Me – Aren’t contractions normal?
Nurse – Well yeah, but… I’m just going to go take this to the doctor, okay?
Me (after finally looking at the bottom part of the strip, as I’m usually focused on the top part) – You’re concerned about pre-term labor aren’t you? Because the contractions are at regular intervals?
Nurse – Yes, that’s why we’re going to keep you here for some extra monitoring. And it’s a really good sign that you’re not feeling these. I’ll be right back.
WARNING, ANGRY RANT FOLLOWING
Why in the actual hell are medical professionals in a major metropolitan hospital spewing this shit?!?!? Never mind the relatively poor standard of care in our country, the solution to which is complicated and controversial, but at MINIMUM, at a VERY FUCKING MINIMUM, medical professionals need to do their part to eliminate misinformation and also reconsider some of their approaches.
First, any change in fetal behavior is always a concern to be taken seriously and investigated fully. Babies do not just “slow down at the end.” This is a myth. I cannot (although I guess I, sadly, kind of can) believe that this nurse’s approach with this patient was, “Oh, he’s fine – as long as he gets to ten!” Are you shitting me? This nurse expressed almost no concern, conducted no investigation into what could be causing the perceived decrease in movement, provided no guidance as to what “getting to ten” even means and passed on a golden opportunity to educate this mother that it would be prudent to get to know her baby’s movements, because movements are generally one of the best indicators of fetal health. If this baby dies, his blood is on the hospital’s hands. Seriously.
Second, why obstetricians in the United States are soooooooo worried about Zika, which affects, currently, no one, compared to things like placental health and potentially deadly umbilical cord pathology is beyond me. The level of worry over so many things is completely disproportionate to their actual rate of occurrence. It’s senseless. Though I’m not sure of the solution, acknowledging that sometimes the umbilical cord becomes entangled, and sometimes it can be seen on ultrasound, and sometimes death can be averted, would be a great freaking start.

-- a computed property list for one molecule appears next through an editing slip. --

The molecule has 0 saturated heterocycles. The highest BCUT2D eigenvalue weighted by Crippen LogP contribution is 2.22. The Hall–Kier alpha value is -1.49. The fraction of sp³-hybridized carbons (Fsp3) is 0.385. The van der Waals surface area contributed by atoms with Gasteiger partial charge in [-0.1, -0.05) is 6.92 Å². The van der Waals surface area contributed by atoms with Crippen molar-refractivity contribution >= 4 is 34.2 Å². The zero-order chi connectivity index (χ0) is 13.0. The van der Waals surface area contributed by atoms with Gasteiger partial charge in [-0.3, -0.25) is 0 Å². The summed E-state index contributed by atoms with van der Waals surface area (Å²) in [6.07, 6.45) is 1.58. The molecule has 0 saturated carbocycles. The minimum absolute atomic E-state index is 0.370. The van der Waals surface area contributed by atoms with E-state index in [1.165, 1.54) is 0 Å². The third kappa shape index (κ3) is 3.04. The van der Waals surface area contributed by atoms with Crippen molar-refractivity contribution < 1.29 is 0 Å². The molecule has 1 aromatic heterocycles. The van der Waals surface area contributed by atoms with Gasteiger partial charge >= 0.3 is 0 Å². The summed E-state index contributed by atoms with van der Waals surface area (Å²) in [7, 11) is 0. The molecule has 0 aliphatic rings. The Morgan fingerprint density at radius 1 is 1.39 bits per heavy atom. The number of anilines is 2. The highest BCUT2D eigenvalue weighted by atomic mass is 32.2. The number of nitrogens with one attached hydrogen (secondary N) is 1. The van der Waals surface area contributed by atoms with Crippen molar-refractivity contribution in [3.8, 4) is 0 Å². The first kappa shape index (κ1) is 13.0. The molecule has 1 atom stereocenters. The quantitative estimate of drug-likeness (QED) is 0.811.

Third, how on earth is it logically sound to conclude that because the vast majority of babies don’t die from an umbilical cord accident that it isn’t a problem worth monitoring in our first world country with advanced technology? The vast majority of men won’t die prematurely from a slow-growing prostate cancer either, yet everyone is tested for (and aware of) this issue!
Fourth, “Babies come when they’re ready, because they’re so smart?” Ummmmm… What? Unless they don’t! And mine didn’t because he died, as did 26,000 others in our country in 2015, just like in each year prior and probably in each year to come. What an idiotic comment.
Lastly, I don’t know why this nurse couldn’t just come out with her concerns over my possible “pre-term labor.” Instead she danced around the issue, talking to me as though I’m a five-year-old with virgin ears, forcing me to interrogate her like a fucking detective. Because everyone wants to “be positive,” so heaven forbid anyone “scares a mother,” who’s obviously a delicate flower, by, oh, I don’t know, informing her of some very real pregnancy risks such as “pre-term labor” or “stillbirth.” I’m sick of the condescending, paternalistic approach so often taken by those in the medical profession. It’s actually pretty damn insulting. Patients deserve information, scary or not, especially when they ASK for it for crying out loud.
It isn’t doing anyone any favors to sugarcoat things. Because you know what’s scary (and completely devastating and traumatizing)? Being told that your child is dead during your third trimester of pregnancy, and you had not a clue it was even a possibility, which is the position thousands find themselves in each year.
Whether or not standard of care ever changes is one big, complicated issue. But regardless, it is so disturbing that our trusted medical professionals are some of the biggest perpetuators of myths and often pass on opportunities to educate patients, even those patients expressing concerns and seeking information.
This needs to change. I want to help make a change. In exactly what way this will be (besides writing here), I’m not currently sure. But I want to try to do something. For Matthew. And for all of our sweet babies gone too soon.